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Norwegian short-haul airline Flyr files for bankruptcy – Gatwick route will not launch

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Flyr, the low-cost Norwegian airline operating to a range of European destinations from Oslo, announced tonight that it would file for bankruptcy on Wednesday morning.

If you don’t know the name, you may know the name of founder Erik G. Braathen who owned the now-defunct carrier Braathens.

The carrier launched in late 2021 and had a fleet of 12 Boeing 737 aircraft.

According to a message on its website tonight:

Flyr was not successful with a new financing plan and the board concluded on Tuesday evening that there are unfortunately no alternatives for further operation. The company will file for bankruptcy on Wednesday morning. All Flyr’s flights have been canceled and ticket sales have stopped.

Many thanks to everyone who has chosen to fly with us over the past year and a half, for welcoming us so well and for all the cheers. We will miss you all and deeply apologize to everyone affected by the fact that we now have to go in for landing.

We encourage everyone who has booked a ticket with us to contact their credit card company for a refund.

The executor will take over all responsibility for Flyr. The company will share contact information on as soon as it becomes available.

The Gatwick launch is therefore off ….

Flyr was planning to launch flights from Gatwick to Oslo for the Summer 2023 season, starting in late March. If you bought tickets for the service, you will need to seek a refund from your credit card company.

The route always looked like a bad idea, since it would be directly competing with Norse Atlantic which operates a long-haul Boeing 787 on the route. Norse Atlantic has a very attractive Premium cabin which I reviewed here.

Flyr also flew to Edinburgh in Summer 2022 but this route was subsequently cancelled.

I expect further announcements to be posted on the Flyr website here. You can read more on Reuters here.

Comments (30)

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  • Lady London says:

    Kind of throws up the flakiness of how airlines have been operating. Seems they’ve been using the money people pay them today, paying for tickets with dates to be flown far into the future, immediately, spending it out right away to fund current flying. In other words, flying they took money for months ago from other people (but they already spent that money from other people. So your money today is gone long before your flight date.

    Now where have I heard something similar? Oh, wait… it’s how the UK government has been handling its promises of state pensions.

    Does anyone think it would be a good idea for credit cards to universally adopt a “low- or no-release of funds paid by cardholders till after the flight? or is that simply not practical?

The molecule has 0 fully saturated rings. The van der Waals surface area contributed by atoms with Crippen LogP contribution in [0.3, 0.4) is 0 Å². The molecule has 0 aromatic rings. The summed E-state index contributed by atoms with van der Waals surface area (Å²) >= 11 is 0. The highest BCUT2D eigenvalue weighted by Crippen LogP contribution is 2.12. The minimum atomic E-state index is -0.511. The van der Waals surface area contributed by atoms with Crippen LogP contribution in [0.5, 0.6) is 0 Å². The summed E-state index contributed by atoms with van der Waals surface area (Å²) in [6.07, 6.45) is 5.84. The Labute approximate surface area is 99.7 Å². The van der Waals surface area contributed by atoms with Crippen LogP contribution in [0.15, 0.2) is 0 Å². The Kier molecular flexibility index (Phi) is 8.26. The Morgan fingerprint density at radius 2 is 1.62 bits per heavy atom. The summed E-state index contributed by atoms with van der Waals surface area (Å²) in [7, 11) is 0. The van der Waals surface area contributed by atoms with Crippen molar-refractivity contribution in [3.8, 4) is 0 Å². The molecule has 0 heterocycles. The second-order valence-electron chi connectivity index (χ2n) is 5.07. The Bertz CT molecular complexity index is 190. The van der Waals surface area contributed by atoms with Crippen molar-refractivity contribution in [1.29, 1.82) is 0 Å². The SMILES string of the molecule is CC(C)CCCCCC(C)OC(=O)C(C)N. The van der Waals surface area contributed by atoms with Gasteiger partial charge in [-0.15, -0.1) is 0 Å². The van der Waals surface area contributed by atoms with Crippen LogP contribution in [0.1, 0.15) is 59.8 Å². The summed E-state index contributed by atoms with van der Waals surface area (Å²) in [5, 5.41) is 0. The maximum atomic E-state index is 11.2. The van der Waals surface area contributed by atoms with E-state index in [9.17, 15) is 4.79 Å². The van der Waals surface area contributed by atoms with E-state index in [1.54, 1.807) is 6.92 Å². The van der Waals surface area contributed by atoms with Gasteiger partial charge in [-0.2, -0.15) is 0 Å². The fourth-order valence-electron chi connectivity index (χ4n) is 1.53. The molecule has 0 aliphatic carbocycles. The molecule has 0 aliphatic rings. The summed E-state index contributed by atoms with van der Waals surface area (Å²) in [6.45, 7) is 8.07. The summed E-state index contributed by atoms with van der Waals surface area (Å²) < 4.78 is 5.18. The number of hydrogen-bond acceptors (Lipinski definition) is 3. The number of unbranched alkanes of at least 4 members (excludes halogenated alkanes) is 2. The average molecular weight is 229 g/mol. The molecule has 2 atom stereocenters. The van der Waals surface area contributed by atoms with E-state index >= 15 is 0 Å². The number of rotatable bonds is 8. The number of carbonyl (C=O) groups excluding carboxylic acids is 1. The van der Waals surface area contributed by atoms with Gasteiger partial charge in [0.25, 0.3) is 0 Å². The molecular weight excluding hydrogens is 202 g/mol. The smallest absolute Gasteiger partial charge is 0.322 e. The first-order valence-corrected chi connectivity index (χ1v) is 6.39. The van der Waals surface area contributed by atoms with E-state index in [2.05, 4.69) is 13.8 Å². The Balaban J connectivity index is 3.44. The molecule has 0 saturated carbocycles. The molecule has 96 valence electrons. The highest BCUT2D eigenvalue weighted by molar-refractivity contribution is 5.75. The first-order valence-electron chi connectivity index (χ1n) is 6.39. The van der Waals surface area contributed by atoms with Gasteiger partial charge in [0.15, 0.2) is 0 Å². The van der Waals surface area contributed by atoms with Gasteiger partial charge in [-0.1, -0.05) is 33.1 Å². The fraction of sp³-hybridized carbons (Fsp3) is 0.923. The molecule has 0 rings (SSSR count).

• jjoohhnn says:

      If they have done any fuel hedging than they may well have paid for your fuel before you have even bought the ticket too. The costs involved with your flight aren’t just on the day you fly.

    • RussellH says:

      > Does anyone think it would be a good idea for credit cards to universally
      > adopt a “low- or no-release of funds paid by cardholders till after the flight?

      Not really. I would much rather see an insurance based scheme. Something like this, but that the airline had to have in place to get its operating licence.
      The likes of BA and Lufthansa hate this idea, though, since they see it as subsidising the flaky start up airlines, even though they would pay a much smaller premium per passenger that a new start up.

    • JDB says:

      Yes, credit card systems can and do hold back releasing funds to merchants if they perceive risk (as Rob mentions above re Virgin). The imposition of such holdbacks or increase of them is often the final straw for teetering companies.

      Re UK state pensions, lots of countries operate a pay as you go system. While our state pension sometimes looks low, it actually has quite a few positives and you still have to work far fewer years to earn it – eg 40 years in Ireland, 50 years in Netherlands and France trying to raise to 43 vs current 42 vs our 35 years. Auto-enrolment has also made a dramatic difference, doubling the number of people in the private sector with personal pension provision to over 90% and we have incredibly generous pension tax breaks.

    • Miguel says:

      Also why are Norwegian Airlines being called short hall,I flew to Argentina with them and they still owe me for my broken suit case,flight back was delayed with a technical issue on the plane and about 200 of us had to sleep on airport floor first night,disgraceful arliine

      • Rob says:

        Because Norwegian is a purely short haul airline now. It doesn’t even have any long haul aircraft left.

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